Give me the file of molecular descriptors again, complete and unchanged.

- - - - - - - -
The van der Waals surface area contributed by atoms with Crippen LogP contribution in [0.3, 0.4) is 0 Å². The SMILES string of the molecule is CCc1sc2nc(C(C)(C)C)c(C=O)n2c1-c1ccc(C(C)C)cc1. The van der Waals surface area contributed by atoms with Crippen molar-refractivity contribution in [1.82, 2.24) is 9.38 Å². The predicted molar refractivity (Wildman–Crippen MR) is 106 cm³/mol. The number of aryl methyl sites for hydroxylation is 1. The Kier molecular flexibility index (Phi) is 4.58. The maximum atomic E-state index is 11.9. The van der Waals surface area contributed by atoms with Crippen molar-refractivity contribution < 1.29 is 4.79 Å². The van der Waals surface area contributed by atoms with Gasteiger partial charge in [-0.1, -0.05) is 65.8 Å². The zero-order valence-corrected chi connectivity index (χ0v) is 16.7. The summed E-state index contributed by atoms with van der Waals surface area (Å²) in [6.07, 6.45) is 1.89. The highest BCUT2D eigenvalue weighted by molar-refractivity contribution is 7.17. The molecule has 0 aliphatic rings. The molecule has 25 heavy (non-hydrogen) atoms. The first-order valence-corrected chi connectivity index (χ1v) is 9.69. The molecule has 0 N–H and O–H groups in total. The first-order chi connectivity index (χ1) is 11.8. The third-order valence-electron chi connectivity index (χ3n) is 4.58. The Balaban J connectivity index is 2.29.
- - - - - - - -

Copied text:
The van der Waals surface area contributed by atoms with Crippen LogP contribution in [0.3, 0.4) is 0 Å². The SMILES string of the molecule is CCc1sc2nc(C(C)(C)C)c(C=O)n2c1-c1ccc(C(C)C)cc1. The van der Waals surface area contributed by atoms with Crippen molar-refractivity contribution in [1.82, 2.24) is 9.38 Å². The predicted molar refractivity (Wildman–Crippen MR) is 106 cm³/mol. The number of aryl methyl sites for hydroxylation is 1. The Kier molecular flexibility index (Phi) is 4.58. The maximum atomic E-state index is 11.9. The van der Waals surface area contributed by atoms with Crippen molar-refractivity contribution < 1.29 is 4.79 Å². The van der Waals surface area contributed by atoms with Gasteiger partial charge in [-0.1, -0.05) is 65.8 Å². The zero-order valence-corrected chi connectivity index (χ0v) is 16.7. The summed E-state index contributed by atoms with van der Waals surface area (Å²) in [6.07, 6.45) is 1.89. The highest BCUT2D eigenvalue weighted by molar-refractivity contribution is 7.17. The molecule has 0 aliphatic rings. The molecule has 25 heavy (non-hydrogen) atoms. The first-order valence-corrected chi connectivity index (χ1v) is 9.69. The molecule has 0 N–H and O–H groups in total. The first-order chi connectivity index (χ1) is 11.8. The third-order valence-electron chi connectivity index (χ3n) is 4.58. The Balaban J connectivity index is 2.29.